Nicola Maio said he was put under 'psychological pressure' while working on the commission set up to investigate Vatican finances

The man who served as executive secretary of a commission Pope Francis established to study Vatican finances said he never gave documents of any kind to Italian journalists and, in fact, met the two reporters only when he and they entered a Vatican courtroom to face charges connected to the leaking of the documents.

Nicola Maio, former executive secretary and assistant to Spanish Mgr Lucio Vallejo Balda, secretary of the Prefecture for the Economic Affairs of the Holy See, testified at the criminal trial in the Vatican on April 11.

Maio is on trial along with the monsignor and Francesca Chaouqui, a member of the former Pontifical Commission for Reference on the Economic-Administrative Structure of the Holy See, for “divulging news and documents concerning fundamental interests” of the Vatican.

In addition, the Vatican has charged two Italian journalists — Gianluigi Nuzzi, author of Merchants in the Temple, and Emiliano Fittipaldi, author of Avarice of soliciting the documents and exercising pressure on the defendants, especially Mgr Vallejo Balda.

Maio said that everything he did as secretary of the commission he did under the orders of the monsignor. He had access to many of the documents, he testified, because that was his job. And, he said, he took some documents out of the commission’s temporary office in the Domus Sanctae Marthae when he was required to do so to get signatures or seals from various Vatican officials.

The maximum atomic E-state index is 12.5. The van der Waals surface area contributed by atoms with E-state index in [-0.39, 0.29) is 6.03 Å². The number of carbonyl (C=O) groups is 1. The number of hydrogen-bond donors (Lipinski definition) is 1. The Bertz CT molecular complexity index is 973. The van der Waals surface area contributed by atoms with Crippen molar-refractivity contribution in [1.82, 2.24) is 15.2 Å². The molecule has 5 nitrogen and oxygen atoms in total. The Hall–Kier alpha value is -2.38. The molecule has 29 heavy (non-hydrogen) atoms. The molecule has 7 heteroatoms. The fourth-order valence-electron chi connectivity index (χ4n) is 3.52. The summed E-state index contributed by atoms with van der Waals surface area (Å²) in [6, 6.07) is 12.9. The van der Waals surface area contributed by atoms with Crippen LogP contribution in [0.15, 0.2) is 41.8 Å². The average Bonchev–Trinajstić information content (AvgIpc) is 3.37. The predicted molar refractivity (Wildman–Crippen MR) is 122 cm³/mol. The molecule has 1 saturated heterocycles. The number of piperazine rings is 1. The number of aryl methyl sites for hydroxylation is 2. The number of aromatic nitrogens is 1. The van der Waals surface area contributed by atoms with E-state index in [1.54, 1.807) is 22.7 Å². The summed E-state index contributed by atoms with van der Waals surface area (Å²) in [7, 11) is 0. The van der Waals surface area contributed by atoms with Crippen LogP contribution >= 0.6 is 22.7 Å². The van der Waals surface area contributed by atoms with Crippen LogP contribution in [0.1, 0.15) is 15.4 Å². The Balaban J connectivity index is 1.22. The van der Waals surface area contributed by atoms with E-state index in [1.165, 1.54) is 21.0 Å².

Asked by the Vatican prosecutor if he was subject to psychological pressure while working on the commission, Maio responded, “I was told that we were making Church history.”

“Given the moment, given the place — we’re at the Holy See — I was perennially subject to psychological pressure,” he said. “Here Church history was being written.”

The prosecutor asked if, after the commission had completed its work and Vatican entry cards had been withdrawn from the outside consultants, Chaouqui was permitted into the room where the archives of the commission were stored. Maio said she was because Mgr Vallejo Balda told him her assistance was needed to put the archives in order and ensure Pope Francis’s reform of Vatican financial operations was not “sabotaged.”

Maio testified that he never gave any documents to Chaouqui or to Nuzzi or Fittipaldi, adding that he met the journalists for the first time at the trial.

The defendant said he had sent emails from Mgr Vallejo Balda’s personal address, but only when the monsignor was there to type in his personal password; Maio said he did not know the monsignor’s password.

Everything he did at the commission, Maio said, was done on the direct orders of Mgr Vallejo Balda. The chain of command for the commission’s work, he said, was Pope Francis, the monsignor and him.

The only way he could imagine ever questioning the monsignor’s orders, Maio said, would have been “to knock on the Pope’s door” and that, obviously, was impossible.

Maio also was asked if a document, dealing with a “very grave matter,” existed only on paper or if there was an electronic version. The Vatican prosecutors insisted all details about the report are still covered by “pontifical secret,” but Maio said he knew the report to which they referred. He testified that an electronic version existed.

He then was asked where the computer server containing the document was located and he responded that it is in the apartment of the chaplain of the Swiss Guard.